Plancus had no occasion to change again, and quietly settled down to enjoy the fortune he had acquired by the plunder of Syria, caring nothing about the state of public affairs, and quite contented to play the courtier in the new monarchy. It was on his proposal that Octavian received the title of Augustus in B. C. 27; and the emperor conferred upon him the censorship in B. C. 22 with Paulus Aemilius Lepidus. He built the temple of Saturn to please the emperor, who expected the wealthy nobles of his court to adorn the city with public buildings. The year in which Plancus died is uncertain.

The character of Plancus, both public and private, is drawn in the blackest colours by Velleius Paterculus, who, however, evidently takes delight in exaggerating his crimes and his vices. But still, after making every deduction from his colouring, the sketch which we have given of the life of Plancus shows that he was a man without any fixed principles, and not only ready to desert his friends when it served his interests, but also to betray their secrets for his own advantage. His private life was equally contemptible: his adulteries were notorious. The ancient writers speak of him as one of the orators of the time, but we know nothing of him in that capacity. One of Horace's odes (Carm. 1.7) is addressed to him. In personal appearance he resembled an actor of the name of Rubrius, who was therefore nicknamed Plancus. The various honours which Plancus held are enumerated in the following inscription (Orelli, No. 590): "L. Munat. L. f. L. n. L. pron. Plancus Cos. Cens. Imp. iter. VII. vir Epul. triump. ex Raetis aedem Saturni fecit de manubiis agros divisit in Italia Beneventi, in Gallia colonias deduxit Lugdunum et Rauricam." Plancus had three brothers and a sister, a son and a daughter. His brothers and son are spoken of below: his sister Munatia married M. Titius [TITIUS], his daughter Munatia Plancina married Cn. Piso. [PLANCINA.] (Caes. Gal. 5.24, &c., B. C. 1.40; Hirt. B. Afr. 4; Cic. Fam. 10.1-24, 11.9, 11, 13-15, 12.8, Phil. 3.15, 13.19; Plut. Brut. 19, Anton. 56, 58; Appian, App. BC 3.46, 74, 81, 97, 4.12, 37, 45, 5.33, 35, 50, 55, 61, 144; D. C. 46.29, 50, 53, 47.16, 48.24, 1. 3; Vell. 2.63, 74, 83; Macr. 2.2; Suet. III. Rhet. 6; Plin. Nat. 7.10. s. 12; Solin. 1.75.)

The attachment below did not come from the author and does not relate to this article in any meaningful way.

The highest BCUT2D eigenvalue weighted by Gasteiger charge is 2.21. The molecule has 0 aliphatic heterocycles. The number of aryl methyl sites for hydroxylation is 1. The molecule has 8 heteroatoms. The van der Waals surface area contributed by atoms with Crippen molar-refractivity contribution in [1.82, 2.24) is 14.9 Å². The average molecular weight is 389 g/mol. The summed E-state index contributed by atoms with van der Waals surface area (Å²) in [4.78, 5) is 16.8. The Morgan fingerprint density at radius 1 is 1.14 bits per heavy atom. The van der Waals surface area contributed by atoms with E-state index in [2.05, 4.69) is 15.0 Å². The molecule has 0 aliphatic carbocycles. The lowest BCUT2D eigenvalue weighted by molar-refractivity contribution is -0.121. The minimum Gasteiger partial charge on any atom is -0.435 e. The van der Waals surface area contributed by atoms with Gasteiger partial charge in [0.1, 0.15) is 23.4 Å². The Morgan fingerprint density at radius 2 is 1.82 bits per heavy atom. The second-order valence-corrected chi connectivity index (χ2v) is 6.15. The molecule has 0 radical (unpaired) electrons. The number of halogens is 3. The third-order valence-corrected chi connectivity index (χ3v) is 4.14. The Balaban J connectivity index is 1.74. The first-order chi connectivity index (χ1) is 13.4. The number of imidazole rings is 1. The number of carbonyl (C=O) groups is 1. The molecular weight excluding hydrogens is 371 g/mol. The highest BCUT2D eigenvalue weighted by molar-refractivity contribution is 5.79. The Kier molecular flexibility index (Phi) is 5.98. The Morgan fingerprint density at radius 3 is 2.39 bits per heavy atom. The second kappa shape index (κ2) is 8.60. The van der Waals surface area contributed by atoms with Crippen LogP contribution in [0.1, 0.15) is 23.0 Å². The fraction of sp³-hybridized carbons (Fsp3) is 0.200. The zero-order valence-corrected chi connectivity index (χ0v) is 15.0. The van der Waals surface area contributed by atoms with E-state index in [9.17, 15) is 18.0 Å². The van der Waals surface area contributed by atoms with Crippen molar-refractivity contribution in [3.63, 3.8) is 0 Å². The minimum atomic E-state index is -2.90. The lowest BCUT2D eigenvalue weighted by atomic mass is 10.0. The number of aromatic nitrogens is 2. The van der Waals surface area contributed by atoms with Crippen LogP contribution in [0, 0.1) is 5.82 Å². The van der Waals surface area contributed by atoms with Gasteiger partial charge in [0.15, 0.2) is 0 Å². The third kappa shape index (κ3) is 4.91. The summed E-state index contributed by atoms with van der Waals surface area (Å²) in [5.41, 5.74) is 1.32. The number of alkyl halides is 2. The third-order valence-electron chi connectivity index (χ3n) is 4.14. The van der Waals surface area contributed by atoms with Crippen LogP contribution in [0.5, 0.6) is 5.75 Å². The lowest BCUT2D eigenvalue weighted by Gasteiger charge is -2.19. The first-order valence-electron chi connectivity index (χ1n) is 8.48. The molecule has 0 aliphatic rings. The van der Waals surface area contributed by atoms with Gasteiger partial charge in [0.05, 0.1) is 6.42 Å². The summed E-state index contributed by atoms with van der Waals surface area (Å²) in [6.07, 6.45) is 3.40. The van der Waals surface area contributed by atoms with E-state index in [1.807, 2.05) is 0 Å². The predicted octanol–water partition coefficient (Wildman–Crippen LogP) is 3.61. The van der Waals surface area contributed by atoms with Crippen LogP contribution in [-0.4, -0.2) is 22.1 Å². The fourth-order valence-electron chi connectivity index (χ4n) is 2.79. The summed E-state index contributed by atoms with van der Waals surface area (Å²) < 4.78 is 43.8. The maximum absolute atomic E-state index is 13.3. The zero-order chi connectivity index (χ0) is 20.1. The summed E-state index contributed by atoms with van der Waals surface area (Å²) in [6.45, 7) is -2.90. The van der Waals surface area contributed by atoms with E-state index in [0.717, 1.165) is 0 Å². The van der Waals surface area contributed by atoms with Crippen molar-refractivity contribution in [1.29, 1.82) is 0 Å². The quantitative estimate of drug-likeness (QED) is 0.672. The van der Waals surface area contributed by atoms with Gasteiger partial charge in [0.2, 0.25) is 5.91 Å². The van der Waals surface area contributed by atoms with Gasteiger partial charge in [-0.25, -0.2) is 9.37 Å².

There are several coins of Plancus. The following one was not struck in B. C. 40, as Eckhel supposes (vol. vi. p. 44), but in B. C. 34 to commemorate the victory over the Armenians (Borghesi, Giorn. Arcad. vol. xxv. p. 359, &c.). It represents on the obverse a lituus and a guttu, which was a vessel used in sacrifices, with the legend M. ANTON. IMP. AVG. IIIVIR. R. P. C. (i. e. M. Antonius Imperator Augur Triumvir Reipublicae constituendae); and it bears on the reverse a guttus between a thunderbolt, and a caduceus, with the legend L. PLANCVS IMP. ITER. In the drawing above the position of the obverse and the reverse has been accidentally transposed by the artist.